February Market Conditions: Mild Winter Brings Record Low Natural Gas Prices


What to Know, Now

Supply and demand in the wholesale natural gas market impact electric and natural gas prices across the country. The U.S. stores natural gas to ensure we have an adequate supply for the winter; thus, the amount of available stored gas affects the market. Natural gas is also the primary fuel for electric generation, so its price directly impacts electric rates. Currently, storage levels are 31% above last year’s volumes and are continuing to put downward pressure on prices, bringing prices to historic lows. Here are a few key points worth noting at this time:

The Bottom Line: Midway through the winter, consistently mild temperatures in the east have increased storage levels and brought natural gas prices to record lows. 2020 NYMEX prices are mostly below the low benchmark rate of $2.50/DTH. These low prices may remain until the storage trend reverses with higher demand or lower production levels. Adding to this slowing market is the expected coronavirus impacted reduction of LNG shipments to support manufacturing in China. All these factors support extended lower rates for natural gas commodity. It is a very good time to review fixed price contracts for future cost reductions.

NYMEX natural gas prices have dropped significantly over the past six weeks with improving storage levels. The chart below displays the NYMEX Natural Gas Futures price history and forward rates, illuminating the volatility of the past and the lower rates in the future. Overall, prices remain relatively low and still represent good buying opportunities.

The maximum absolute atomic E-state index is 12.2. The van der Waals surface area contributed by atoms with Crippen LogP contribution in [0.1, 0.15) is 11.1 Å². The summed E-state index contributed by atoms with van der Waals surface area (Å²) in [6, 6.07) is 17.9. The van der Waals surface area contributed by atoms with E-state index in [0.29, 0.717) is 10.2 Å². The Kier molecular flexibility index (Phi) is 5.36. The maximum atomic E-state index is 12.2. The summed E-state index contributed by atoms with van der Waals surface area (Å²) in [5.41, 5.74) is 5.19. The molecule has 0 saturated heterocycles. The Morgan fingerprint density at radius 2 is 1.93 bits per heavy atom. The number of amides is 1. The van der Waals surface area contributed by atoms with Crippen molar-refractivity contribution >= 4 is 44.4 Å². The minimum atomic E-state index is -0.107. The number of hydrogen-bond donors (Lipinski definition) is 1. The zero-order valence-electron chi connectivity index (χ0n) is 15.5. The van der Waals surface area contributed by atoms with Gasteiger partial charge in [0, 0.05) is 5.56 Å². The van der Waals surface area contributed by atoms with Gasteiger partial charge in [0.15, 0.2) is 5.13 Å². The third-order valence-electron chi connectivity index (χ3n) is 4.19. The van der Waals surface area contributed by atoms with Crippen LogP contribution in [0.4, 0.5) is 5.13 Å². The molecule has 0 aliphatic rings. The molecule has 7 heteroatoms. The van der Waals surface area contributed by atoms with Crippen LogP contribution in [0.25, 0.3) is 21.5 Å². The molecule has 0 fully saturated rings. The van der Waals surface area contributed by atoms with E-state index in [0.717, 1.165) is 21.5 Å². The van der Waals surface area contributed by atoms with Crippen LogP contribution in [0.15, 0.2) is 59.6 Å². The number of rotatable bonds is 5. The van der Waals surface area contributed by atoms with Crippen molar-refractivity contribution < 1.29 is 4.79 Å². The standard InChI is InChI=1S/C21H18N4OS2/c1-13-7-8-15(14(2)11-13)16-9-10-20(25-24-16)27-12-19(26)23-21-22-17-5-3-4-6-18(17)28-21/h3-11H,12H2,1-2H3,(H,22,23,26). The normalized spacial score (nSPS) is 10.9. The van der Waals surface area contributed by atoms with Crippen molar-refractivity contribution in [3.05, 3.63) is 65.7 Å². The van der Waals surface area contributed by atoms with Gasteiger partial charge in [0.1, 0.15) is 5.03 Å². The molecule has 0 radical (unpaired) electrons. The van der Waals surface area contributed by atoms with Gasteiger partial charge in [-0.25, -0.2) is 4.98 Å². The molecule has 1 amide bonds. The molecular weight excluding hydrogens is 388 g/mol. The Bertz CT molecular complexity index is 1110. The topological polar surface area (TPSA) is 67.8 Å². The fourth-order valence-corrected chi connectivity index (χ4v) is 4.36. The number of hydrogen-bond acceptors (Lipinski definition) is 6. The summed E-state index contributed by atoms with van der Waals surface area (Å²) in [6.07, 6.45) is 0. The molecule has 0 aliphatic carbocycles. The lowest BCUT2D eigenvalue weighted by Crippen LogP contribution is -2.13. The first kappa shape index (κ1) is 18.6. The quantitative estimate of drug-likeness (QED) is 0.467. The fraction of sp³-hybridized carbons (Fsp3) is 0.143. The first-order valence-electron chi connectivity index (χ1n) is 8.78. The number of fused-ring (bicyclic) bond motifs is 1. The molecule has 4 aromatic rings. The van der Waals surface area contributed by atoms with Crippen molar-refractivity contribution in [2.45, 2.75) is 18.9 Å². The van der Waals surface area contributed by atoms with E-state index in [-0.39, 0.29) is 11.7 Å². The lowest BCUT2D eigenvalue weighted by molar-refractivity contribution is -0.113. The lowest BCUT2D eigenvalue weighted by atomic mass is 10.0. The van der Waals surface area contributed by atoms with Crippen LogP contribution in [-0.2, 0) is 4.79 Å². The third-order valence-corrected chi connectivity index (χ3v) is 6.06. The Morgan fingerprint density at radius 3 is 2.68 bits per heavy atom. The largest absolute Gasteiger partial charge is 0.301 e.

NYMEX Natural Gas Futures – Historic and Forward Prices

NYMEX Nat Gas Futures

Natural gas storage levels have increased over the past few months and are forecasted to remain with a substantial surplus into 2021. The surplus stored gas will continue to put downward pressure on prices.

Natural Gas Storage Status – Historic and Forward Stored Levels

Natural Gas Storage Status – Historic and Forward Stored Levels

For those of you who have contracts expiring in the next few months: this trend has created an excellent opportunity to lock in low priced fixed supply.

Customers who are on index pricing are also seeing very low rates at this time. We expect these prices to remain low until extended cold temperatures arrives. Winter index rates are expected to be high with pipeline constraints adding costs during high demand periods.

What to Know About 2020

The increasing natural gas surplus is expected to keep NYMEX prices from rising this year. The storage trend may be reversed later this year if there are production decreases or a hot summer triggers high demand for electric generation. Fixed prices remain attractive, and index rates will continue to susceptible to seasonal increases (high winter gas and high summer electric).

What To Do Now

Prices are currently very low for natural gas and but higher for electricity in some markets, such as New York. If you have accounts on utility supply or a variable rate, this is a good time to consider moving to a fixed rate.

Market Prices

Wholesale Market: Current 2020 NYMEX prices are 21% lower than 2019’s average prices, and 2021 prices are 14% above current 2020 rates. Declining prices in the NYMEX Futures market create lower fixed price contract rates and are an indicator that the market expects future prices to remain low. Basis transportation costs remain high and will make heating accounts much more expensive than level usage non-heating accounts.

Wholesale NY Market: Prices have been kept lower by the softer natural gas market, but in New York City, electricity prices in future years are much more expensive as environmental laws and the closing of Indian Point Nuclear Plant are impacting future supply rates. From 2020 to 2023, there is a 54% increase in electric price.


Temperature Probability Maps

Current temperature forecasts for the remainder of 2020 are calling for above-normal temperatures across most of the United States. These temperature trends are expected to keep heating demand low, but electric generation high. The net cost impact will depend on a continued storage surplus of natural gas, but short term spikes should be expected in markets with limited or constricted supply.      

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